EWS1 forms and certificates explained
|If you own a flat and are thinking about selling or remortgaging, it might be time to get familiar with EWS1 forms. From what they are and who needs them, to how to get hold of one and what the classifications mean - read on to find out more about EWS1 forms and certificates. |
Typically, this assessment is done by a Chartered or Incorporated Engineer with full membership to the Institution of Fire Engineers.
EWS1 forms were introduced as part of new fire safety regulations for cladding on residential buildings in 2018 following the Grenfell Tower fire disaster (source: UK Parliament).
Since 2021, government advice is that only residential buildings that are 18m or taller - that’s six or more storeys - may need an ESW1 certificate.
As an owner of a flat in a residential building, the EWS1 certificate means you can reassure potential buyers that a suitably qualified person has assessed the fire resistance of the external wall system of your property. Depending on the results of the inspection, this should give reassurance about the safety of the building and how easily a potential buyer could get a mortgage on the flat.
EWS1 certificates are not a legal requirement, but mortgage valuers and lenders may want to see one before they offer a mortgage on properties in the building.
To put this into context, during Jan-March 2022, an EWS1 form was required by lenders for just 9% of mortgage valuations for flats in the UK (source: GOV.UK).
Once the building owner has found a qualified professional to assess the building, this assessor will sign the EWS1 and give a classification based on their findings (more on classifications below).
One EWS1 certificate covers the whole building in England and Wales. But in Scotland, separate EWS1 forms may be needed for each flat.
How do you get hold of your building’s EWS1 form?If you’re a flat owner remortgaging or selling your property, ask your solicitor whether you need an EWS1 form for the building your flat is in. If you do need one, the solicitor can request one on your behalf from the landlord or managing agent for the building.
What if your building owner won’t share an ESW1 form?If the freeholder of your building refuses to arrange an EWS1 form, you can get together with the other leaseholders in your building and write to the owner together. This additional pressure will hopefully resolve the issue.
If that doesn’t work, approach your local council for more help and advice.
The freeholder is responsible for paying this cost, but they might pass some of it onto their leaseholders. If maintenance or safety works are needed as a result of the assessment, how these costs are shared between the building owner and leaseholders will likely depend on the terms of your lease. These costs might be included in your average service charge.
Getting hold of a copy of your building’s EWS1 certificate shouldn’t cost you anything.
Option A (A1, A2 and A3) means external wall materials are unlikely to support combustion.
Option B (B1 and B2) means combustible materials are present in the external wall system.
A1, A2 and A3 classificationsHere’s what Option A ratings mean in more detail.
My building is rated A1 in an EWS1 form
There is no cladding that contains significant quantities of combustible material.
My building is rated A2 in an EWS1 form
A risk assessment of cladding has been completed, and no remedial works are needed.
My building is rated A3 in an EWS1 form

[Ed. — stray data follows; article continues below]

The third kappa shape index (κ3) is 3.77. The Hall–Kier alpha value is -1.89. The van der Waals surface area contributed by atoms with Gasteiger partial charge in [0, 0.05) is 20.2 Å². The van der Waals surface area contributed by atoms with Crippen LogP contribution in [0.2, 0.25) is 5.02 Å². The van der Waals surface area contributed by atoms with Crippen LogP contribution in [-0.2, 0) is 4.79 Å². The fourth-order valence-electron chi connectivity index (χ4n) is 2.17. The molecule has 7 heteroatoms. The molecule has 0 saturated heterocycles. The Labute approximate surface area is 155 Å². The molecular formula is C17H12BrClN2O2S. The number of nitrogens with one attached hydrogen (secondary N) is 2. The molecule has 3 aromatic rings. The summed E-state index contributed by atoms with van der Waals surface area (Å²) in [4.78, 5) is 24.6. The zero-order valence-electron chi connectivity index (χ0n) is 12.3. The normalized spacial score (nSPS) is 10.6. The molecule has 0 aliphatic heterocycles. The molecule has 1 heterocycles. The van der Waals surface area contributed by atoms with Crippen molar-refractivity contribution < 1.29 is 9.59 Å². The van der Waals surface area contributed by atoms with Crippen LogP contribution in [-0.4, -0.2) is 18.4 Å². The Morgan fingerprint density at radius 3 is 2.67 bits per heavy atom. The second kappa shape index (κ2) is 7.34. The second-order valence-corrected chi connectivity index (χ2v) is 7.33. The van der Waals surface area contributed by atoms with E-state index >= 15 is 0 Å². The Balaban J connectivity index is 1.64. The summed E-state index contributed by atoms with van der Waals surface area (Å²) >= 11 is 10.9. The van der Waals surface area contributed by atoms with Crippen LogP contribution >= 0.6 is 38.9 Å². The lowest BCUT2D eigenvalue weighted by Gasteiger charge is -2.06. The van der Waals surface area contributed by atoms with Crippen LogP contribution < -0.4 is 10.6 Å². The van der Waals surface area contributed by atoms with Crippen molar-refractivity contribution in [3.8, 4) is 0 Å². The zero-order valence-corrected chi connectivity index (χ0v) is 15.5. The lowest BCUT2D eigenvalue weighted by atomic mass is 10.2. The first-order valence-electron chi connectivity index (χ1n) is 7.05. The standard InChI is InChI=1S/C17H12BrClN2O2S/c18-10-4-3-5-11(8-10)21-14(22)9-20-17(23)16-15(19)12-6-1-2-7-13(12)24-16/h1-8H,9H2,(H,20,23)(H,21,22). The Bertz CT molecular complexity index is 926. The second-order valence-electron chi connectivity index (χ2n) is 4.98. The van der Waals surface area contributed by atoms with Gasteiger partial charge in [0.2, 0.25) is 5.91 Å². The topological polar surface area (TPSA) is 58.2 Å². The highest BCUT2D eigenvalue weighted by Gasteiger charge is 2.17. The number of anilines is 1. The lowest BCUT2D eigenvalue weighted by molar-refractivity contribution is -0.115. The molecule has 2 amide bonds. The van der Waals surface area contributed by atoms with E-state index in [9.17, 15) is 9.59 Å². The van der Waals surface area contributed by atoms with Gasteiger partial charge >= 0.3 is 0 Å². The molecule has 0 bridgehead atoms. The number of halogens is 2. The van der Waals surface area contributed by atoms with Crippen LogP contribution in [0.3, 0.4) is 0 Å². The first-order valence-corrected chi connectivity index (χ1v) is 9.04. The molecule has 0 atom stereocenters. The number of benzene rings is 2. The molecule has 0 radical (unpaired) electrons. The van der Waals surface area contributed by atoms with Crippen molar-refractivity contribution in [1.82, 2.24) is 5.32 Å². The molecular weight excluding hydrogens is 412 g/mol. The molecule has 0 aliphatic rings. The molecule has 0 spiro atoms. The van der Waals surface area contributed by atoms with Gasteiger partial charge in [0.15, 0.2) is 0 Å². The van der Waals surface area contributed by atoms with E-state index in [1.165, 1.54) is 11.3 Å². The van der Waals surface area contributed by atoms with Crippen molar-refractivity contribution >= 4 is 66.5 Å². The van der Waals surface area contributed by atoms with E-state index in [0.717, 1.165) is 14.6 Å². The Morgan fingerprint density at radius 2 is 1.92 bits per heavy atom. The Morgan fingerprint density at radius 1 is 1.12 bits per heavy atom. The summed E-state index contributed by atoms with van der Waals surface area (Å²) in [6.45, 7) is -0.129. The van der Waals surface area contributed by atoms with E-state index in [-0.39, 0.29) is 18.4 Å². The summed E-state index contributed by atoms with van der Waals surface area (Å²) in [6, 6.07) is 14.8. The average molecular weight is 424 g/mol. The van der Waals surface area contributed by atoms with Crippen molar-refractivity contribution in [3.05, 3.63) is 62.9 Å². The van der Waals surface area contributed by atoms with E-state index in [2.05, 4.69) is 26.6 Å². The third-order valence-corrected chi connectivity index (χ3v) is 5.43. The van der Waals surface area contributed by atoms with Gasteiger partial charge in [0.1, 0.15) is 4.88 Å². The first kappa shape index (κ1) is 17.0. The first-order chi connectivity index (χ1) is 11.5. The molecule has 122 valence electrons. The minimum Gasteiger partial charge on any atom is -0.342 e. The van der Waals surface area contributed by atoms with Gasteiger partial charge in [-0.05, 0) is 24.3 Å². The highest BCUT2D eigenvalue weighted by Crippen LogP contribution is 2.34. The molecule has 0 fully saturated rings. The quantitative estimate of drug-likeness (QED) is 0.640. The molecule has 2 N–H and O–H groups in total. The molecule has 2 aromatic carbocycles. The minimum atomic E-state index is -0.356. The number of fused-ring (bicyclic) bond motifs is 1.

Cladding is unlikely to support combustion. But some remedial work might still be required.
B1 and B2 classificationsReceived an Option B classification? Here’s what it means.
My building is rated B1 in an EWS1 form
The fire risk is low enough that remedial works are not needed.
My building is rated B2 in an EWS1 form
The fire risk is high enough that remedial works are required.
Can you still sell or remortgage your flat with a B2 rating?It depends on the lender’s and buyer’s appetites for risk and the mortgage valuer’s assessment. Some lenders will still offer mortgages providing an agreed plan, funded by the government or a developer, is in place to fix the issues. Others will still offer mortgages regardless of the classification and just want to see that an EWS1 assessment has been carried out.
If no remedial works are completed before the sale, your property’s value might be negatively affected. For example, potential buyers might want to negotiate the price based on how much the remedial works might cost them or to mitigate the potential risk of buying your property and trying to sell it themselves in the future.
A fire risk assessment is needed for all occupied buildings - including residences, schools and workplaces. It’s much more extensive and has a broader purpose. The building owner is responsible for assessing risks and identifying the fire precautions that must be taken.
Do building owners legally have to provide an ESW1 form if asked?Unfortunately not. Landlords aren’t legally required to arrange an assessment or provide copies of EWS1 forms for leaseholders. They aren’t a legal requirement for a building, but some lenders won’t offer mortgages without seeing one.
If you’re trying to get hold of an EWS1 form, but your building owner refuses to help, contact your local council for advice.
Do you still need an EWS1 certificate if you don’t have cladding?If your building doesn’t have cladding or a wooden balcony, then you shouldn’t need an EWS1 form. But don’t assume you don’t have cladding. Even some brick or stone-built properties might need an EWS1 certificate if they have panels that require a fire assessment, for example. Ask your solicitor to be sure.
If the property you want to remortgage is in a building with cladding and is 18m or taller, your mortgage lender may ask to see an EWS1 form. But this varies depending on your mortgage lender.